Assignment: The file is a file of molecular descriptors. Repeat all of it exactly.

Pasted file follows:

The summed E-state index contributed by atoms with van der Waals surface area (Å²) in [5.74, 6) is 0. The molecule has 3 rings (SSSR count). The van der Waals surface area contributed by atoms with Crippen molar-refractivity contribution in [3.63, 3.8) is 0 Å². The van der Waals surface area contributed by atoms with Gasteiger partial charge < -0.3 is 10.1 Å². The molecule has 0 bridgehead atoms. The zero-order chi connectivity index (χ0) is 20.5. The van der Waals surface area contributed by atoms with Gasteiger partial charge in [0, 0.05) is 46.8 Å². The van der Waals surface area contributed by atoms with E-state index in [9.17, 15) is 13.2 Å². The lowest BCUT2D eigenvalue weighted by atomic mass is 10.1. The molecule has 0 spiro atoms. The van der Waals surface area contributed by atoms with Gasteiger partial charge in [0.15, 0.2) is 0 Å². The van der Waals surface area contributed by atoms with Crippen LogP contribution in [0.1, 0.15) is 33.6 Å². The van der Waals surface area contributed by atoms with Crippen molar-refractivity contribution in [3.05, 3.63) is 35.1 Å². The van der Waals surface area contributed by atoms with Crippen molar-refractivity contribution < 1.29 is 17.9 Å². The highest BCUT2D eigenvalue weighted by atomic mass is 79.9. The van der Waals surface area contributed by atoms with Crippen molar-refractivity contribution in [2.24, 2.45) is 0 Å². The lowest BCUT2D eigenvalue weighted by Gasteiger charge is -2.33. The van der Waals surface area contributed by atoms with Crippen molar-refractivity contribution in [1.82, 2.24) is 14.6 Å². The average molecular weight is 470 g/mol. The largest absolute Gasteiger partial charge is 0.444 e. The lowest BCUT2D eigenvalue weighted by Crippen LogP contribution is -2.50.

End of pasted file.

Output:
The summed E-state index contributed by atoms with van der Waals surface area (Å²) in [5.74, 6) is 0. The molecule has 3 rings (SSSR count). The van der Waals surface area contributed by atoms with Crippen molar-refractivity contribution in [3.63, 3.8) is 0 Å². The van der Waals surface area contributed by atoms with Gasteiger partial charge < -0.3 is 10.1 Å². The molecule has 0 bridgehead atoms. The zero-order chi connectivity index (χ0) is 20.5. The van der Waals surface area contributed by atoms with Gasteiger partial charge in [0, 0.05) is 46.8 Å². The van der Waals surface area contributed by atoms with E-state index in [9.17, 15) is 13.2 Å². The lowest BCUT2D eigenvalue weighted by atomic mass is 10.1. The molecule has 0 spiro atoms. The van der Waals surface area contributed by atoms with Gasteiger partial charge in [0.15, 0.2) is 0 Å². The van der Waals surface area contributed by atoms with Crippen LogP contribution in [0.1, 0.15) is 33.6 Å². The van der Waals surface area contributed by atoms with Crippen molar-refractivity contribution in [3.05, 3.63) is 35.1 Å². The van der Waals surface area contributed by atoms with Crippen molar-refractivity contribution < 1.29 is 17.9 Å². The highest BCUT2D eigenvalue weighted by atomic mass is 79.9. The van der Waals surface area contributed by atoms with Crippen molar-refractivity contribution in [2.24, 2.45) is 0 Å². The lowest BCUT2D eigenvalue weighted by Gasteiger charge is -2.33. The van der Waals surface area contributed by atoms with Crippen molar-refractivity contribution in [1.82, 2.24) is 14.6 Å². The average molecular weight is 470 g/mol. The largest absolute Gasteiger partial charge is 0.444 e. The lowest BCUT2D eigenvalue weighted by Crippen LogP contribution is -2.50.